Leaders: Remove risk to secure shale gas rewards

Jim Ratcliffe, centre, believes shale gas will transform the economics of the plant. Picture: AP
Jim Ratcliffe, centre, believes shale gas will transform the economics of the plant. Picture: AP
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For an uncertain and controversial investment in fracking, Jim Ratcliffe, the head of Grangemouth refinery owner Ineos, has put £640 million on the table – equivalent to three times the budget of Scottish Enterprise. It plans to use the gas as a raw material for its chemicals plants, including Grangemouth, which is currently running at a loss. Mr Ratcliffe believes shale gas will transform the economics of the plant and in recent months has been buying up rights to explore across hundreds of square miles of the Midland Valley around the site.

This investment proposal is by no means straightforward – nor should it be. While shale gas extraction is promoted as an important energy source, it has aroused considerable opposition from environmental organisations. Numerous anti-fracking groups have formed and protests have been staged over fears of earthquakes, water pollution and environmental damage.

Then there is the baggage associated with last year’s industrial dispute and the hardball manner in which management closed the plant: some in Scotland may be reluctant to do Mr Ratcliffe any favours. The questions over fracking are legitimate and serious, in particular the risk of water contamination and the geological hazards the process involves.

Mr Ratcliffe is confident that Ineos has the resources and skills to extract the gas safely and the vision to realise that everyone must share in the rewards. The announcement itself cannot but be seen as a major vote of confidence in the future of fracking here.

But thorough research is needed, in particular on the environmental effects, so that both the Scottish public and residents living nearby are assured that the risks have been explored and contingency procedures are in hand in the event of mishap.


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These risks need to be seen in the context of the very considerable benefits that fracking could bring to Scotland’s economy. Shale gas and oil have been an undisputed boon for the US. Cheaper energy has lowered production and distribution costs for businesses across America, helping it to power an economic upturn. Here in the UK, our economy struggles with substantially higher energy costs and a tax regime that accounts for more than 60 per cent of the price of petrol at the pump. Not only would successful fracking secure the future of Grangemouth but it would also be of considerable benefit to the wider economy.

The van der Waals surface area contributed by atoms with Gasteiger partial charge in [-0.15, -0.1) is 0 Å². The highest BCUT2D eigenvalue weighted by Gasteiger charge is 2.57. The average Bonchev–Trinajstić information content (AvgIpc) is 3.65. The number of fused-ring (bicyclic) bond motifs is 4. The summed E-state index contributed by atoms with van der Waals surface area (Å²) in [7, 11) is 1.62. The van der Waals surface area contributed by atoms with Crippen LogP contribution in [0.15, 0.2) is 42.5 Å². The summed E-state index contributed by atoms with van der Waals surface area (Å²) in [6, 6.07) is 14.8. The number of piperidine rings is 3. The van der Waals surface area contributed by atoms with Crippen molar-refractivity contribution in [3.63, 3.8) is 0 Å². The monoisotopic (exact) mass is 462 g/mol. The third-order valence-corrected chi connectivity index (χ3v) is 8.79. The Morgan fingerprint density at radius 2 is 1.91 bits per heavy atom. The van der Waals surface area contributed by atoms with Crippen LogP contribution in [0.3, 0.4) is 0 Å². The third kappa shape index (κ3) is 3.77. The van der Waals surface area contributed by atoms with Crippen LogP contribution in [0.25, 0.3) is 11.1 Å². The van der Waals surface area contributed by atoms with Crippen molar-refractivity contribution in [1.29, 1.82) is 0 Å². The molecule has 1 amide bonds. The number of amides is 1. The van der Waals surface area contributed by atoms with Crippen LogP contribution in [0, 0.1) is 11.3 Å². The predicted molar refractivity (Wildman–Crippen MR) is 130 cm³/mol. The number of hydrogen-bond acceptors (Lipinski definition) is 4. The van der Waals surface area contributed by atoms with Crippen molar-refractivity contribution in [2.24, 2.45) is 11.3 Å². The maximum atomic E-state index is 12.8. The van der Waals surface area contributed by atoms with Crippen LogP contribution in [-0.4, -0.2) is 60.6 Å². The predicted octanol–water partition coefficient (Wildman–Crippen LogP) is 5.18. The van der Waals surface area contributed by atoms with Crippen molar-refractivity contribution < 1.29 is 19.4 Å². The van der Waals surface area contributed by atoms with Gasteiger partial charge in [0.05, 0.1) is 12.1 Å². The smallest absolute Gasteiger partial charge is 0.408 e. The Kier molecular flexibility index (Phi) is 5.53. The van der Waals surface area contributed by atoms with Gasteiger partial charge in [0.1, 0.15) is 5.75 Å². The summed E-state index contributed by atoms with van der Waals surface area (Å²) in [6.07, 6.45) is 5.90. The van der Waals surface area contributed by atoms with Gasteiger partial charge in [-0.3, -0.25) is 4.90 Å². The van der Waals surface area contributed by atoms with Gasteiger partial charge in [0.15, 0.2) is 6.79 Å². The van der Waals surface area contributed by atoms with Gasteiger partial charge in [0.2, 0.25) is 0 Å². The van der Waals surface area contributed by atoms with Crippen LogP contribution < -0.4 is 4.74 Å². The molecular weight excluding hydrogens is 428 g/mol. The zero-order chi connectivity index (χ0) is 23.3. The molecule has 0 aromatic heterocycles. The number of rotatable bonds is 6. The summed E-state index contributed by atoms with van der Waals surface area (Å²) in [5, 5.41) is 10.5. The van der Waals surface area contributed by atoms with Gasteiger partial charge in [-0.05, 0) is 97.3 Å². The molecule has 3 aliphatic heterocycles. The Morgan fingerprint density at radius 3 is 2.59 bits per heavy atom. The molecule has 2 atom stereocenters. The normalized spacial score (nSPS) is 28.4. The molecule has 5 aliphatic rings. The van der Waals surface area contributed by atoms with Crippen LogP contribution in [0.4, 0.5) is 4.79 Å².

Scotland by no means favours cheaper energy at any price. There is vociferous opposition to any expansion of nuclear power. Coal plants have been run down. And wind farm development has been dogged by protests. Yet everyone wants lower fuel bills and an end to fuel poverty.

Mr Ratcliffe’s plan has the potential to bring huge rewards, locally and nationally. It thus makes sense to proceed but with the firm proviso that safeguards are in place.

Time to get tough with these thugs

Shocking and deplorable are the only words to describe the figures on physical attacks and verbal abuse directed at Scottish ambulance staff. They are truly in the front line of public service and least deserving of the volume of abuse directed at them.

Attacks on ambulance staff have risen 50 per cent in the past five years. Assaults last year included six “aggravated assaults with intent to kill” using a firearm or knife. In more than 100 incidents, staff reported being “punched, kicked or spat at” by members of the public. As well as physical violence, ambulance workers were subjected to 136 verbal insults, with four reported incidents of “threatening to kill” a crew member or “torch a property”.

Many of these inexcusable assaults were fuelled by alcohol – further evidence, if any is needed, of a drink culture long overdue firm and sustained action.

There is little that can be done in the short term. The incidents typically occur in the evening when ambulance staff are called to help convey victims of assaults to hospital. Earlier this year, it was revealed more than 1,200 homes in Scotland have been branded “too dangerous” for crews to enter.

Heavy fines and imprisonment for serious assaults on staff might present the perpetrators with a sharp and painful period of sobriety in which to face up to the consequences of their actions. Certainly, the argument for a maximum sentence for anyone who assaults a member of the ambulance service looks unanswerable. And we also need to encourage more than we do a greater attitude of respect and gratitude for those who are called out to help others, whatever the risks to their own safety.


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